General Organa's regrettable son quickly faded from his mind; there was, after all, a job to be done, and Hux was the man to do it. Much as he respected the general, her command occasionally appeared to be held together with crating tape. Hux assumed that was a carry-over from the general's days with the Rebel Alliance, when proper uniforms, accurate record-keeping, and careful utilization of resources were less important than not getting blasted back to constituent particles by the Galactic Empire. He'd taken it upon himself, as something of a side-project, to impose a kind of beautiful, ruthless efficiency in the place of these crating-tape patches. For instance: whoever it was who supplied the general with her tactical maps had neglected to release the monthly patch that showed updated settlements for three months running. Had the woman been a civilian contractor, he might have been more lenient, but as a specialist in the Republic navy, her work was held to a higher standard.
It was for this reason that Hux summoned her personally to the general's planetside offices. "Specialist Brookis," he said. "You've been attached to Fleet Cartography for how long?"
"Six years, sir," she said. Her eyes were darting around the empty conference room, but the nerves were expected; General Organa was something of a legend even in a military whose upper echelon had earned its reputation doing the impossible.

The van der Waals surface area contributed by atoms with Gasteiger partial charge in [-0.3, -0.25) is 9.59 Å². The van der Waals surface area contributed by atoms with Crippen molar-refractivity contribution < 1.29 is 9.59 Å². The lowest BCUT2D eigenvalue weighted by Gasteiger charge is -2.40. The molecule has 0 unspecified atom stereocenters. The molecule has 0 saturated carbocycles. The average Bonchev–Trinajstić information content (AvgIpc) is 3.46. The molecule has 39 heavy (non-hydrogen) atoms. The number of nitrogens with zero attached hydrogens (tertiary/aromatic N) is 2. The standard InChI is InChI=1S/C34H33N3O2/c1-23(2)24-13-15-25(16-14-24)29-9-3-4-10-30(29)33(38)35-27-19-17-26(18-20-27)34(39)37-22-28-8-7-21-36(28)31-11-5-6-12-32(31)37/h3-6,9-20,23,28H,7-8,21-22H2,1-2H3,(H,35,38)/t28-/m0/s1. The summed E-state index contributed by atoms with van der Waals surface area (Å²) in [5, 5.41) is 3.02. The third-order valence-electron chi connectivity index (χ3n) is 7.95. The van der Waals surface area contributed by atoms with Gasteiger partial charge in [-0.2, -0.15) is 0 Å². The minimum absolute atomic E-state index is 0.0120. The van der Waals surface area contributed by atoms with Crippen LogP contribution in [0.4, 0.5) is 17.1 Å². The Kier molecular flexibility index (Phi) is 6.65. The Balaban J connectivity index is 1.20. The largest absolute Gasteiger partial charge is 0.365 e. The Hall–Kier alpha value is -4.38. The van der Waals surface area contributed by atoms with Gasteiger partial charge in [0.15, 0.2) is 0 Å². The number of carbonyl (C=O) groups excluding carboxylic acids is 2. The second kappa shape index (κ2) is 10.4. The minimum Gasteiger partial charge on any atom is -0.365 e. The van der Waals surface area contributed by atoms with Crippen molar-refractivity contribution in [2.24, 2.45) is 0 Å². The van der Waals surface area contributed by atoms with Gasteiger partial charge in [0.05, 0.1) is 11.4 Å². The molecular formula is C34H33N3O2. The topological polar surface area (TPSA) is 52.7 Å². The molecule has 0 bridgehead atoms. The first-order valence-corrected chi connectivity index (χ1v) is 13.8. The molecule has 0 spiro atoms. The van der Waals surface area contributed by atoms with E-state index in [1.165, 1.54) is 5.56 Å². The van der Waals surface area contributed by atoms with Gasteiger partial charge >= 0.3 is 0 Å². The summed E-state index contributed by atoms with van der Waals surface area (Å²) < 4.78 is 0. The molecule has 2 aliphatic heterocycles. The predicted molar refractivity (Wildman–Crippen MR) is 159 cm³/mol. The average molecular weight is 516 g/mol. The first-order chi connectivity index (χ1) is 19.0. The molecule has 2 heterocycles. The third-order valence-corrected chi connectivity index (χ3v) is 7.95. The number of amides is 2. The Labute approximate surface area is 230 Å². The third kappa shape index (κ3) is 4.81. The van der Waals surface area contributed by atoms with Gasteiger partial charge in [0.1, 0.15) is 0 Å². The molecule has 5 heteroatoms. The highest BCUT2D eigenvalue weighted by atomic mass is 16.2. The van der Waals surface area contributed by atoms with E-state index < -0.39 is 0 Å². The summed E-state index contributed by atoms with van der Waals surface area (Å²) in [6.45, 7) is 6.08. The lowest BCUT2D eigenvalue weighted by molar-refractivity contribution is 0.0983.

"And you've been the point of contact for General Organa for half that time?"
"Yes, sir," said Specialist Brookis. He'd known that already, of course; he had her record pulled up on the screen in front of him. Brookis was forty--older than Hux himself by a fair sight, not that that had ever prevented him from tearing down a subordinate--superb at her job, terrible at communicating it. She seemed like a pleasant enough person, if bland and lacking in confidence, but those whose genius lay in one narrow field often found it difficult to relate to those who did not understand their passion.
Hux caught and held her gaze. "Tell me, Specialist, why it is you expect to keep your position when you are so obviously failing to--"
Behind Brookis, the door slid open.
"Failing--" Hux said.
Ben Solo stepped into the room as though he had every right in the world to interrupt a private meeting. Well; let him. Hux had carried on through worse.
"To meet the most basic duties of your post," he finished smoothly.
Brookis's eyes flared in shock. "Sir," she said. "With all due respect--"
"Have you or have you not compiled and released the monthly corrections to the general's atlas?" Hux pressed. "If you are not incompetent--and your service evaluations imply you are not--what possible explanation could you offer for failing to complete the single task that is the entire point of your job?"
Over Brookis's shoulder, Solo frowned; Hux decided not to notice that he looked like he was pouting. "S-sir," she said, "it isn't my--we haven't been receiving the proper memory cores to compile the data--"
"And that," said Hux, "is your excuse?"
The disagreeable Jedi in the back of the room decided to insert himself into the conversation. "She just told you it wasn't her fault," he said. "You don't have to be mean--"
Hux ignored him as thoroughly as his considerable capabilities allowed. "Well, Specialist?" he said.